5th Annual National Stand Down to Prevent Falls in Construction

Posted on by CDR Elizabeth Garza, MPH, CPH, and Christine Branche, PhD, FACE
Photo Credit: Turner Construction, Earl Dotter

Falls remain the leading cause of death in construction. In 2016, there were 370 fall fatalities out of 991 total fatalities in construction. There were more fatal injuries in construction than any other industry in the United States in 2015, accounting for 20% of the nation’s 4,836 work-related deaths that year. According to the CPWR-the Center for Construction Research and Training, from 2011-2015, 61% of fatal falls in construction occurred in small businesses with fewer than 10 employees (see figure 1). Falls account for 37% of the work-related deaths suffered by construction workers. Almost two-thirds of those fatal falls were from roofs, scaffolds, and ladders.

These falls are preventable. This National Campaign to Prevent Falls in Construction was launched on April 26, 2012. The Campaign encourages everyone in the construction industry to work safely and use the right equipment to reduce falls (see figure 2). This year marks the 5th year of the National Stand Down to Prevent Falls in Construction. We are asking employers to join our ongoing campaign and participate in the National Safety Stand-Down during the week of May 7-11. Set aside time during that week to have an open discussion with your employees about falls and how to prevent them.  Over the last few years, thousands of companies have participated in the Stand-Down reaching millions of employees across all 50 states and internationally. Since the fall stand-down started, over 7.5 million people have stood down in the U.S.


Figure 1

What Can You Do?

  • Construction contractors can prevent falls from heights on their worksites.
    • Plan ahead to do the job safely before starting each and every job.
    • Provide the right equipment for working at heights.
    • Training workers to use the equipment properly and to work safely on roofs, ladders, and scaffolds.
  • Watch our playlist of videos that gives insight into fall safety in the construction industry through many perspectives, from owner to safety professional, to worker.
  • Participate in the Stand Down.
    • Start with visiting stopconstructionfalls.com for posters, training materials, and more information about how to be a partner in the campaign.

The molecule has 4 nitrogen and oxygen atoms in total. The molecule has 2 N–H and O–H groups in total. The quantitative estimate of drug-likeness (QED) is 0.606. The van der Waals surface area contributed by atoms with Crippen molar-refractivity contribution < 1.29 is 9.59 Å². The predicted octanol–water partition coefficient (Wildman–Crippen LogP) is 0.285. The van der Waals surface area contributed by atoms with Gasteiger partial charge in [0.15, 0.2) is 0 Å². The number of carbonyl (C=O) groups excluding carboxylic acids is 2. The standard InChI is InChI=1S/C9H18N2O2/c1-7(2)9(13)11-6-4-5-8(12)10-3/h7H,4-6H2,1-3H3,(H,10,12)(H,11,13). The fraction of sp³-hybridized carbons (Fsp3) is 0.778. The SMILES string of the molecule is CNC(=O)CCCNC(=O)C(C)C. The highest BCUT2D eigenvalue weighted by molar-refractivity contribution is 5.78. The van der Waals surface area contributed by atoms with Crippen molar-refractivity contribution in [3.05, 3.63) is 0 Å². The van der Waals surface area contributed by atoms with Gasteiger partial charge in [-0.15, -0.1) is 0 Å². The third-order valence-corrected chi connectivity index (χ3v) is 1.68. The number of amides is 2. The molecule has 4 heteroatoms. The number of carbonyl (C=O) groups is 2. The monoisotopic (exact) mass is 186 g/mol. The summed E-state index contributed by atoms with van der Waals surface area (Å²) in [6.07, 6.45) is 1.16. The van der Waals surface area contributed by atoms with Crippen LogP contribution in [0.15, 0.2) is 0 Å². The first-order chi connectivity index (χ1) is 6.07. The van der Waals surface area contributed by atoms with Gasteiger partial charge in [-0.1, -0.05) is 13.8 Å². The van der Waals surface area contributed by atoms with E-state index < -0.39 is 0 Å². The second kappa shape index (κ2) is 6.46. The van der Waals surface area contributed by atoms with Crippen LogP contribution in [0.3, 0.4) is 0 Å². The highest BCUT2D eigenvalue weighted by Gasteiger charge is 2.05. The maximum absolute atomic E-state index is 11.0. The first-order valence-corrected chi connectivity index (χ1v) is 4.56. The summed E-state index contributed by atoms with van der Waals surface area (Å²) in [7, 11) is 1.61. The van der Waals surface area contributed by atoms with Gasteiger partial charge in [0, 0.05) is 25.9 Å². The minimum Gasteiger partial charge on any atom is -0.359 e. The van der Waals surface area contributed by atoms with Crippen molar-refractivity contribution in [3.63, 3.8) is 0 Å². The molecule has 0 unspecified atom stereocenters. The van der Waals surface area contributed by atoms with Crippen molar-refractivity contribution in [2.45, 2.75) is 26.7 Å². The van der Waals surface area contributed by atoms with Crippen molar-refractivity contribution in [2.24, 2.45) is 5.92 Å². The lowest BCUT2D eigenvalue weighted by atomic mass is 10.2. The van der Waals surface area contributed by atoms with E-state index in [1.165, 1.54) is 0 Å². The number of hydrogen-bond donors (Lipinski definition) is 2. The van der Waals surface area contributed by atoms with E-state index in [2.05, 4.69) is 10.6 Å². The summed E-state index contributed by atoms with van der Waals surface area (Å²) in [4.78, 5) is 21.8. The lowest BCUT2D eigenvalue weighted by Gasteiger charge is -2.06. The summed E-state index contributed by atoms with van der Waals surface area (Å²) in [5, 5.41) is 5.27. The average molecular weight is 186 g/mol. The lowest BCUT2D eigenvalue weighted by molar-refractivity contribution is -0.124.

• View and download the new 2018 (and past year’s) infographics available in English and soon in Spanish as PDFs or JPEGs for use in social media, presentations, and print materials (see figures 1 and 2). These infographics were developed by NIOSH and CPWR to raise awareness of the risk of falls in construction and provide steps for prevention.
    • Order free hardhat stickers and hazard alert cards on ladders, scaffolds, fall harness, or aerial lifts.

Figure 2

You can also:

  • Post the 2018 National Stand Down posters in English or Spanish
  • Check your ladder – NIOSH Ladder Safety App.
  • Get the word out! Put a campaign link on your website, an announcement in your newsletter, a post on your social media account including #StandDown4Safety. Follow @NIOSHConstruct on Twitter and re-tweet the latest campaign news.
  • Produce and distribute campaign materials: learn how “How-to Guide for Building a Local” Campaign [564 KB]
  • Reach out to new partners including government, labor, and industry.
  • Seek new ways to reach those most disproportionately at risk, small residential contractors.
  • Assist with evaluating the effectiveness of the campaign.
  • Share your success story! If you put on a successful Stand-Down and would like us to publish your story, let us know here.


CDR Elizabeth Garza, MPH, CPH, is Assistant Coordinator for the Construction Sector in the NIOSH Office of Construction Safety and Health.

Christine Branche, PhD, FACE, is the Principal Associate Director of NIOSH and the Director of the Office of Construction Safety and Health.


More Information

Posted on by CDR Elizabeth Garza, MPH, CPH, and Christine Branche, PhD, FACE

4 comments on “5th Annual National Stand Down to Prevent Falls in Construction”

Comments listed below are posted by individuals not associated with CDC, unless otherwise stated. These comments do not represent the official views of CDC, and CDC does not guarantee that any information posted by individuals on this site is correct, and disclaims any liability for any loss or damage resulting from reliance on any such information. Read more about our comment policy ».

    This is a great post. I really appreciate the statistics and info graphics. One or two stories about workers seriously injured or killed in a fall would be helpful, and you may want to think about the term “safety man”.

    Thank you for your suggestion to include fall fatality or injury stories on the blog. We will keep that in mind for next year’s blog. In the meantime, the NIOSH FACE (Fatality Assessment and Control Evaluation) Program identifies and studies fatal occupational injuries with the goal of preventing future fatalities. You can search the FACE database for “Residential Construction Falls” or “Commercial Construction Falls” for real-life fall fatalities and the factors that led to those fatal injuries and recommendation for preventing similar deaths. There is also a “Face reports & Real-life Stories” link on the http://www.stopconstructionfalls.com main campaign site that contains real-life stories. Additionally, we have changed the blog text to “safety professional”. The old text came from the title of the video “A Safety Man’s Story”.

    This is a great post. I really appreciate the post and for or writing too. Thank you for your suggestion. Keep up the good work.

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Page last reviewed: April 23, 2018
Page last updated: April 23, 2018